The HD7 was named for the OS, and it has the same screen size as HTC’s HD2, a phone that sold so well the company had trouble keeping it in stock for its first year on sale,
Bigger touchscreens always respond better to touch commands and the HTC HD7 responds very well, while giving a big view of whatever you want to see, from names on a contact list to pictures, Xbox Live games, videos and more. HTC even added a stand on the back so you can set the handset on a table, propped up like a picture frame, and watch mobile TV.
The stand is actually a piece of metal that protects the 5-megapixel camera and dual LED flash on the handset. You can pull it open and set the phone on its side.
Despite the size of the HD7, it felt relatively light. It’s thinner than the HD2, but uses some of the same coloring, black and silver. The handset uses a no-slip material that feels nice to the touch, and the screen shows that HTC has long ago overcome a problem with some earlier smartphones, which collected fingerprints until the screen was completely mucked up. No muck here.
Using the HD7 also presented a chance to try out Windows Phone 7.
The home screen of the phone shows the tiled Windows Phone 7 image most people have already seen. One tile, for example, is the button you hit to make a call, one is for text messages, another for pictures, and a number of them are connected to Microsoft services, including Xbox, Hotmail, and the mobile Microsoft Office Suite.
On the HD7, another tile is included called HTC Hub, which sends a user into HTC’s own user interface, Sense. The company said it’s not exactly the same as the UI on its Android and Windows Mobile phones, but it sure looks like it with the same clock features and weather. The graphics on the weather forecasts are much improved over current Sense offerings, complete with better visuals and sound effects, such as rain for a rainy day.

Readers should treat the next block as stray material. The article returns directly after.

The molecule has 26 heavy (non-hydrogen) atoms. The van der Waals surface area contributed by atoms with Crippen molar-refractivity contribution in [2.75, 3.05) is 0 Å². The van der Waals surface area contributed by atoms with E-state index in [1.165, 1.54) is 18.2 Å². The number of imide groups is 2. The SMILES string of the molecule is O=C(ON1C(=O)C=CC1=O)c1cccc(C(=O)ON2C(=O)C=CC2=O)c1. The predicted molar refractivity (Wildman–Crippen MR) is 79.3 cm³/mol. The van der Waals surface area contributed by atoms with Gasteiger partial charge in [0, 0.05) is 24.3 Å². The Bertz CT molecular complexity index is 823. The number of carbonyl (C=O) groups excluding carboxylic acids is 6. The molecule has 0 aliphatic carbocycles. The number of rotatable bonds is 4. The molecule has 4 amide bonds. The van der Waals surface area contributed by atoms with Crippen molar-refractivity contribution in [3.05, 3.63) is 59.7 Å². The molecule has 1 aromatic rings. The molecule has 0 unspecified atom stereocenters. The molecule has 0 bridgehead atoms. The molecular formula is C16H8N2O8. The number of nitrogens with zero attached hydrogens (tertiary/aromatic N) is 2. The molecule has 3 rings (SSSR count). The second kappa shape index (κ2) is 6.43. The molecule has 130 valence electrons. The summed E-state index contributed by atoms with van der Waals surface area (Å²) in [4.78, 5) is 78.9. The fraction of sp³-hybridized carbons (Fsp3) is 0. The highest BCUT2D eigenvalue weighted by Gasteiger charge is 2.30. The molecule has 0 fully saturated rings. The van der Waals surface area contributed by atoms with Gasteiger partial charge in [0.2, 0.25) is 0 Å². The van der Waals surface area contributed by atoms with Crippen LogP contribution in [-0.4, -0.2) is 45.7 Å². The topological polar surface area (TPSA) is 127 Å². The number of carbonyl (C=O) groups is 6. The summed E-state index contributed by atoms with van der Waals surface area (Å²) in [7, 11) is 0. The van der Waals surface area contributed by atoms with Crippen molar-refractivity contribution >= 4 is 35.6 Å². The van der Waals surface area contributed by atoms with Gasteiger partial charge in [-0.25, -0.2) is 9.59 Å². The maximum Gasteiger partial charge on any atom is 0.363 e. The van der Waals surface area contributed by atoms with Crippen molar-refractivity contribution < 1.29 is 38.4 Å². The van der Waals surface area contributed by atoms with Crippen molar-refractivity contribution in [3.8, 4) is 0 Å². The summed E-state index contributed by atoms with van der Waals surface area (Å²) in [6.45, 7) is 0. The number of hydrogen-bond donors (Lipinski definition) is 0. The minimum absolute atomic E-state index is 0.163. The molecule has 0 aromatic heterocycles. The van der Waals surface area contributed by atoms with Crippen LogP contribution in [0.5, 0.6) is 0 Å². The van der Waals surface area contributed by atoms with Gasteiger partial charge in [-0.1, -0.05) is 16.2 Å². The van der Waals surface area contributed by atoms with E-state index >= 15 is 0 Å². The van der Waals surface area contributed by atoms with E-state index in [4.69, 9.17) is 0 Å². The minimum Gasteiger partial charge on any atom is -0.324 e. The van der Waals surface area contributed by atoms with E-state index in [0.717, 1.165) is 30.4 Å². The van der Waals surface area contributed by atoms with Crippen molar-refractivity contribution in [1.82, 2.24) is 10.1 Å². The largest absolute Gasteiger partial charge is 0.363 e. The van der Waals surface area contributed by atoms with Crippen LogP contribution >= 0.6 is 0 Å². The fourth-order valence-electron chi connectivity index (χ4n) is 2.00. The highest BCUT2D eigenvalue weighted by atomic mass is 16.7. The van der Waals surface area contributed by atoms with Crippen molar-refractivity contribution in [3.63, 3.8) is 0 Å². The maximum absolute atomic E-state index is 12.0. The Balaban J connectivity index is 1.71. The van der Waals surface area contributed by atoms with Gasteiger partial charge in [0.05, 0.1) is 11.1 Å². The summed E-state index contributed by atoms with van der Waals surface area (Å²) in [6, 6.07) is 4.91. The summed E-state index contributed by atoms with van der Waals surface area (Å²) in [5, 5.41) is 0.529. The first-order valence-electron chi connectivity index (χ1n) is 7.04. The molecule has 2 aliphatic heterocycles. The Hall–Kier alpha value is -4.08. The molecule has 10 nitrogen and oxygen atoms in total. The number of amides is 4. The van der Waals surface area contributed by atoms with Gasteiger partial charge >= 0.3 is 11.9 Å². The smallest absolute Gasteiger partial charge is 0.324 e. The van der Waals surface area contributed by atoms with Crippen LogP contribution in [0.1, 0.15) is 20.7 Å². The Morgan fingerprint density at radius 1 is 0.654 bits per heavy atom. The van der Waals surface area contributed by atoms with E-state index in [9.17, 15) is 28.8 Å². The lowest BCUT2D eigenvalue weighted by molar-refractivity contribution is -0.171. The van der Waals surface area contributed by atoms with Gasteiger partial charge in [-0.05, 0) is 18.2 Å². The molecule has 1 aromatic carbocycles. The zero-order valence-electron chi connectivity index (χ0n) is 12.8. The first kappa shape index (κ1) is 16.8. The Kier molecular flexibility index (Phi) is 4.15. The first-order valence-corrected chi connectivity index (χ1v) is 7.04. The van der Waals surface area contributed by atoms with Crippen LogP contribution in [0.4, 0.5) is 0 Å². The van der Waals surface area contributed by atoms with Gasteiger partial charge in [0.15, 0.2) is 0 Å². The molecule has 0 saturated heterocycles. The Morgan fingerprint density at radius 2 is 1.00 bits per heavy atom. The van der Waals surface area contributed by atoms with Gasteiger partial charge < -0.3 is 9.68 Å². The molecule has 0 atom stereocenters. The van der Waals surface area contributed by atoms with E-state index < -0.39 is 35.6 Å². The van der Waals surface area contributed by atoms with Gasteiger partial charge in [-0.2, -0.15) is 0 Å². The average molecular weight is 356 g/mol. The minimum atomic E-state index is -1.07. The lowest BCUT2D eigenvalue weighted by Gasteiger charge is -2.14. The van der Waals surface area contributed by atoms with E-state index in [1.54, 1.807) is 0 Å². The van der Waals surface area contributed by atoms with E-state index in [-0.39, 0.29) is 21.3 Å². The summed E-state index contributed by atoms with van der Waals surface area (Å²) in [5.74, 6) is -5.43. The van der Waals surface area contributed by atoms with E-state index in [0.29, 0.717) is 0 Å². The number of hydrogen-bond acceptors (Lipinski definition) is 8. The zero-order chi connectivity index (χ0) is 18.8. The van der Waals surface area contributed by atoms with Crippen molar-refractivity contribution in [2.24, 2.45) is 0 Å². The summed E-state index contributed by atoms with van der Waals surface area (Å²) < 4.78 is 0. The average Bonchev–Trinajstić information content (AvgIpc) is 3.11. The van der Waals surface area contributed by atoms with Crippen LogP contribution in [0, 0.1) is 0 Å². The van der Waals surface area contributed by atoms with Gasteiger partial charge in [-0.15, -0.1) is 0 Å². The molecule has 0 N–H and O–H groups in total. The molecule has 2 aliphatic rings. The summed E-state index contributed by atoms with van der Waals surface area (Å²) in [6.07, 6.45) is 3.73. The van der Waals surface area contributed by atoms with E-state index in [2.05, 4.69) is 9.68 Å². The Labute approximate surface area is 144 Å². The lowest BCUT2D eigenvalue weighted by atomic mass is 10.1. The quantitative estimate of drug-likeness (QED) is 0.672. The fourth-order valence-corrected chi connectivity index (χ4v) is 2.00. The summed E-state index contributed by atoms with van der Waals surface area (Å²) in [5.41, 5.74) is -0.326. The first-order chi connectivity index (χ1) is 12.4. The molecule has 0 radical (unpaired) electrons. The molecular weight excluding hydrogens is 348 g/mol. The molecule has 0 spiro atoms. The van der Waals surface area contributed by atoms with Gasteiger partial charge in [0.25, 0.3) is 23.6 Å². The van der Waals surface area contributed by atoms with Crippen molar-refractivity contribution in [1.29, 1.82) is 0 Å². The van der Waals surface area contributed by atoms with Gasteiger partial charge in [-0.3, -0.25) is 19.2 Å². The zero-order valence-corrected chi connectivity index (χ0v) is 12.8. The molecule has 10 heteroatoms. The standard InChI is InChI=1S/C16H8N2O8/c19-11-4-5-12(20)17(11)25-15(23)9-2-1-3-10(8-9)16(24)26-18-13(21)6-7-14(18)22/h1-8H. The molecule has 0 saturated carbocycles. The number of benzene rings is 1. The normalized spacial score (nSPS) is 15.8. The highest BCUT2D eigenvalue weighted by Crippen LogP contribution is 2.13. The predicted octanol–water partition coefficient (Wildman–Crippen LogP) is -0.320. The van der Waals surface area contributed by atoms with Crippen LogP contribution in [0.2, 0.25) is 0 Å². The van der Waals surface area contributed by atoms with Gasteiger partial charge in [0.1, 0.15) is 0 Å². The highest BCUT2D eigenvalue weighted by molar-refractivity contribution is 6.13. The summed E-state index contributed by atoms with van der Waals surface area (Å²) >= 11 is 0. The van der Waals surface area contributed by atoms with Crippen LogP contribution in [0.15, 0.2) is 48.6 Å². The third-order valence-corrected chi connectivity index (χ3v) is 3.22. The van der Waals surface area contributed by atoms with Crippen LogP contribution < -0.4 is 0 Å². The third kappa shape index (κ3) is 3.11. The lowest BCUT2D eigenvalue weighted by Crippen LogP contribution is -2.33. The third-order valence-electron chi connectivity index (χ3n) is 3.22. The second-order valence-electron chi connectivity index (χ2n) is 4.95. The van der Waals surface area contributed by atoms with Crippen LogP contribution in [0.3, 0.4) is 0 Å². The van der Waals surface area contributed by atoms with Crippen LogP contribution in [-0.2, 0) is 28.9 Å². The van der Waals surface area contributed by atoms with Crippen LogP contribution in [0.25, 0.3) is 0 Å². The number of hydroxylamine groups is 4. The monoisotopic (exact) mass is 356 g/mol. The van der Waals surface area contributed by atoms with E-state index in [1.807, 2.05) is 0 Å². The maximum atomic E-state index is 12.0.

Some of the tiles on the Windows Phone 7 home page can be chosen by the user, but many of them appear to be locked. It’s not clear whether Microsoft locks these for everyone, or whether phone manufacturers or mobile network operators make that choice. I’m never thrilled by the idea of having to tie myself to one company’s services, especially when I might like Microsoft’s Office software, say, but prefer a rival e-mail, music or gaming system.
In any case, it was very smooth to navigate and seemed fairly simple to use. It clearly shows that Microsoft focused much more on the consumer with this OS, even though it left in a lot of its productivity software that will appeal to businesses.
HTC did not say how much the HD7 will cost because the price will vary by country.
Sales of the smartphone will start in late October, by T-Mobile in the U.S., from Bouygues Telecom in France and from Telefonica elsewhere in Europe. In Asia, it will be available from operators in Australia, New Zealand, Hong Kong, Malaysia, Singapore and Taiwan.